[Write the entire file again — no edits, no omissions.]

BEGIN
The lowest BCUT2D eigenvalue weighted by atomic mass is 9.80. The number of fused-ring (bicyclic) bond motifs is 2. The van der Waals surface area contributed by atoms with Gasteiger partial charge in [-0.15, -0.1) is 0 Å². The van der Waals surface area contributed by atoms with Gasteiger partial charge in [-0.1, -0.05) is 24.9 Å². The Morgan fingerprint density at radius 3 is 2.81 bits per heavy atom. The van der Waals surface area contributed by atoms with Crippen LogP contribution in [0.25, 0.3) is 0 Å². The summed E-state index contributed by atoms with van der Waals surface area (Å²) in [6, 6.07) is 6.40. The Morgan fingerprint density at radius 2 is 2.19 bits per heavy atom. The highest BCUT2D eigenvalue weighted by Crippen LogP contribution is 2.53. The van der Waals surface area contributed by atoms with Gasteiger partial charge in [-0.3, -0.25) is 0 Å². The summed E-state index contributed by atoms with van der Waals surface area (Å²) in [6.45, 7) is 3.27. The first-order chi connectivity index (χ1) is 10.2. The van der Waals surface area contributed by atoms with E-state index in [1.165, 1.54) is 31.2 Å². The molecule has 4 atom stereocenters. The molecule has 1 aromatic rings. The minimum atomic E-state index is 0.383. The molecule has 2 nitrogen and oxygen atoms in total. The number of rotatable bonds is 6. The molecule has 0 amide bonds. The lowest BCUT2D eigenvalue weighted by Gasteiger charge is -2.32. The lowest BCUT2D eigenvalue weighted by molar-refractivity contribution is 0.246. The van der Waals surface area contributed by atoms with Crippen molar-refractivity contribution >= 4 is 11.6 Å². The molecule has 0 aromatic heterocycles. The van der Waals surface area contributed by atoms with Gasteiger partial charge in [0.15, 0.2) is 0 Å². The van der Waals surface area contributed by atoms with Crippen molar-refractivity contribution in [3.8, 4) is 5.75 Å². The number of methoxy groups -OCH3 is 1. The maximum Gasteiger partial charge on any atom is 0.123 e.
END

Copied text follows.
The lowest BCUT2D eigenvalue weighted by atomic mass is 9.80. The number of fused-ring (bicyclic) bond motifs is 2. The van der Waals surface area contributed by atoms with Gasteiger partial charge in [-0.15, -0.1) is 0 Å². The van der Waals surface area contributed by atoms with Gasteiger partial charge in [-0.1, -0.05) is 24.9 Å². The Morgan fingerprint density at radius 3 is 2.81 bits per heavy atom. The van der Waals surface area contributed by atoms with Crippen LogP contribution in [0.25, 0.3) is 0 Å². The summed E-state index contributed by atoms with van der Waals surface area (Å²) in [6, 6.07) is 6.40. The Morgan fingerprint density at radius 2 is 2.19 bits per heavy atom. The highest BCUT2D eigenvalue weighted by Crippen LogP contribution is 2.53. The van der Waals surface area contributed by atoms with Gasteiger partial charge in [-0.3, -0.25) is 0 Å². The summed E-state index contributed by atoms with van der Waals surface area (Å²) in [6.45, 7) is 3.27. The first-order chi connectivity index (χ1) is 10.2. The van der Waals surface area contributed by atoms with E-state index in [1.165, 1.54) is 31.2 Å². The molecule has 4 atom stereocenters. The molecule has 1 aromatic rings. The minimum atomic E-state index is 0.383. The molecule has 2 nitrogen and oxygen atoms in total. The number of rotatable bonds is 6. The molecule has 0 amide bonds. The lowest BCUT2D eigenvalue weighted by Gasteiger charge is -2.32. The lowest BCUT2D eigenvalue weighted by molar-refractivity contribution is 0.246. The van der Waals surface area contributed by atoms with Crippen molar-refractivity contribution >= 4 is 11.6 Å². The molecule has 0 aromatic heterocycles. The van der Waals surface area contributed by atoms with Gasteiger partial charge in [0.15, 0.2) is 0 Å². The van der Waals surface area contributed by atoms with Crippen molar-refractivity contribution in [3.8, 4) is 5.75 Å². The number of methoxy groups -OCH3 is 1. The maximum Gasteiger partial charge on any atom is 0.123 e.